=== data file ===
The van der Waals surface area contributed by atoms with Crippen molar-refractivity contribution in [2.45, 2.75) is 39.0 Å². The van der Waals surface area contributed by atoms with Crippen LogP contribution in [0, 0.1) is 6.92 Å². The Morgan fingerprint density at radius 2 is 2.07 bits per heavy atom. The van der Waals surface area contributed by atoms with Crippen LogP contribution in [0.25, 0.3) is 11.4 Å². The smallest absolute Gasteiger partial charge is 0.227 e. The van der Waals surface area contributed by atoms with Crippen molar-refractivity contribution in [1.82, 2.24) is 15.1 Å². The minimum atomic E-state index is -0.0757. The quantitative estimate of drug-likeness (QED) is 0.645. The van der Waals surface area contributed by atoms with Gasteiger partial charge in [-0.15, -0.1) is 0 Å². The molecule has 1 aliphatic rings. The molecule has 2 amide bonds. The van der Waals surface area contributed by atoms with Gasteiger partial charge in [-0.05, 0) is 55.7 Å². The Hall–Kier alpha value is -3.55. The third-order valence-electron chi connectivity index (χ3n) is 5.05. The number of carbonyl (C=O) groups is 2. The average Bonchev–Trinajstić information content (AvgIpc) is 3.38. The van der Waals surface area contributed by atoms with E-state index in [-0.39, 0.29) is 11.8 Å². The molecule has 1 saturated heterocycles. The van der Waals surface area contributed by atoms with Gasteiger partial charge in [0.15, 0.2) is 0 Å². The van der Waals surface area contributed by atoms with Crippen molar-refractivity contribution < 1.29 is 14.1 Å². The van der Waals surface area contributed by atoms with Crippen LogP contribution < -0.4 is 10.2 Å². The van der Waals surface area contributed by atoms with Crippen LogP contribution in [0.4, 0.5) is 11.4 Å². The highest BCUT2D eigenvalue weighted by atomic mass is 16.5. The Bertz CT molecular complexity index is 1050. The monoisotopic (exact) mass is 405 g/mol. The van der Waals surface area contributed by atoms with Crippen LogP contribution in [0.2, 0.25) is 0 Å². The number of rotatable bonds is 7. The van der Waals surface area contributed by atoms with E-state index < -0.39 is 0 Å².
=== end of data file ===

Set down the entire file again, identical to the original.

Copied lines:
The van der Waals surface area contributed by atoms with Crippen molar-refractivity contribution in [2.45, 2.75) is 39.0 Å². The van der Waals surface area contributed by atoms with Crippen LogP contribution in [0, 0.1) is 6.92 Å². The Morgan fingerprint density at radius 2 is 2.07 bits per heavy atom. The van der Waals surface area contributed by atoms with Crippen LogP contribution in [0.25, 0.3) is 11.4 Å². The smallest absolute Gasteiger partial charge is 0.227 e. The van der Waals surface area contributed by atoms with Crippen molar-refractivity contribution in [1.82, 2.24) is 15.1 Å². The minimum atomic E-state index is -0.0757. The quantitative estimate of drug-likeness (QED) is 0.645. The van der Waals surface area contributed by atoms with Gasteiger partial charge in [-0.15, -0.1) is 0 Å². The molecule has 1 aliphatic rings. The molecule has 2 amide bonds. The van der Waals surface area contributed by atoms with Gasteiger partial charge in [-0.05, 0) is 55.7 Å². The Hall–Kier alpha value is -3.55. The third-order valence-electron chi connectivity index (χ3n) is 5.05. The number of carbonyl (C=O) groups is 2. The average Bonchev–Trinajstić information content (AvgIpc) is 3.38. The van der Waals surface area contributed by atoms with E-state index in [-0.39, 0.29) is 11.8 Å². The molecule has 1 saturated heterocycles. The van der Waals surface area contributed by atoms with Gasteiger partial charge in [0.15, 0.2) is 0 Å². The van der Waals surface area contributed by atoms with Crippen molar-refractivity contribution < 1.29 is 14.1 Å². The van der Waals surface area contributed by atoms with Crippen LogP contribution < -0.4 is 10.2 Å². The van der Waals surface area contributed by atoms with Crippen LogP contribution in [0.4, 0.5) is 11.4 Å². The highest BCUT2D eigenvalue weighted by atomic mass is 16.5. The Bertz CT molecular complexity index is 1050. The monoisotopic (exact) mass is 405 g/mol. The van der Waals surface area contributed by atoms with Crippen LogP contribution in [0.2, 0.25) is 0 Å². The number of rotatable bonds is 7. The van der Waals surface area contributed by atoms with E-state index < -0.39 is 0 Å².